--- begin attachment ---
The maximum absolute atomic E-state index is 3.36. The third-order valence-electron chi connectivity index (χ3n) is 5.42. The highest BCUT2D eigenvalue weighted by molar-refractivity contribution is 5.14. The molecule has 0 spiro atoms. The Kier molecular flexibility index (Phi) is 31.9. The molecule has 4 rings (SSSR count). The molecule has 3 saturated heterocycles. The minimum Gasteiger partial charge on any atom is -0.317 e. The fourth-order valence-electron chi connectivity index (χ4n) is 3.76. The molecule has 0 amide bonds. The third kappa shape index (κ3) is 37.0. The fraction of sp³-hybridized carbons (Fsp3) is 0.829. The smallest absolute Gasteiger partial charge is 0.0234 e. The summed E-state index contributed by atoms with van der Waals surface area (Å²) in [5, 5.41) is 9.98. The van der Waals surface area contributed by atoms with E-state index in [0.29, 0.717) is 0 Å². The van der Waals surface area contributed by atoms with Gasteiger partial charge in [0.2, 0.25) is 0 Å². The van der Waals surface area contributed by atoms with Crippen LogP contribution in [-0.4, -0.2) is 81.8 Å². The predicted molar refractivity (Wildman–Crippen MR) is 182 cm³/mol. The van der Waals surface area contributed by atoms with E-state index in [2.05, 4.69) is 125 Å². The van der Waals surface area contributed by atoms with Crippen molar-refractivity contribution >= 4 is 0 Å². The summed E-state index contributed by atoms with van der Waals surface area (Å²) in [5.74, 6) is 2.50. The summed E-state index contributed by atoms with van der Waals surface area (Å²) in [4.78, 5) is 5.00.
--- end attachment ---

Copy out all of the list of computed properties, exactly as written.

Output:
The maximum absolute atomic E-state index is 3.36. The third-order valence-electron chi connectivity index (χ3n) is 5.42. The highest BCUT2D eigenvalue weighted by molar-refractivity contribution is 5.14. The molecule has 0 spiro atoms. The Kier molecular flexibility index (Phi) is 31.9. The molecule has 4 rings (SSSR count). The molecule has 3 saturated heterocycles. The minimum Gasteiger partial charge on any atom is -0.317 e. The fourth-order valence-electron chi connectivity index (χ4n) is 3.76. The molecule has 0 amide bonds. The third kappa shape index (κ3) is 37.0. The fraction of sp³-hybridized carbons (Fsp3) is 0.829. The smallest absolute Gasteiger partial charge is 0.0234 e. The summed E-state index contributed by atoms with van der Waals surface area (Å²) in [5, 5.41) is 9.98. The van der Waals surface area contributed by atoms with E-state index in [0.29, 0.717) is 0 Å². The van der Waals surface area contributed by atoms with Gasteiger partial charge in [0.2, 0.25) is 0 Å². The van der Waals surface area contributed by atoms with Crippen LogP contribution in [-0.4, -0.2) is 81.8 Å². The predicted molar refractivity (Wildman–Crippen MR) is 182 cm³/mol. The van der Waals surface area contributed by atoms with E-state index in [2.05, 4.69) is 125 Å². The van der Waals surface area contributed by atoms with Crippen molar-refractivity contribution >= 4 is 0 Å². The summed E-state index contributed by atoms with van der Waals surface area (Å²) in [5.74, 6) is 2.50. The summed E-state index contributed by atoms with van der Waals surface area (Å²) in [4.78, 5) is 5.00.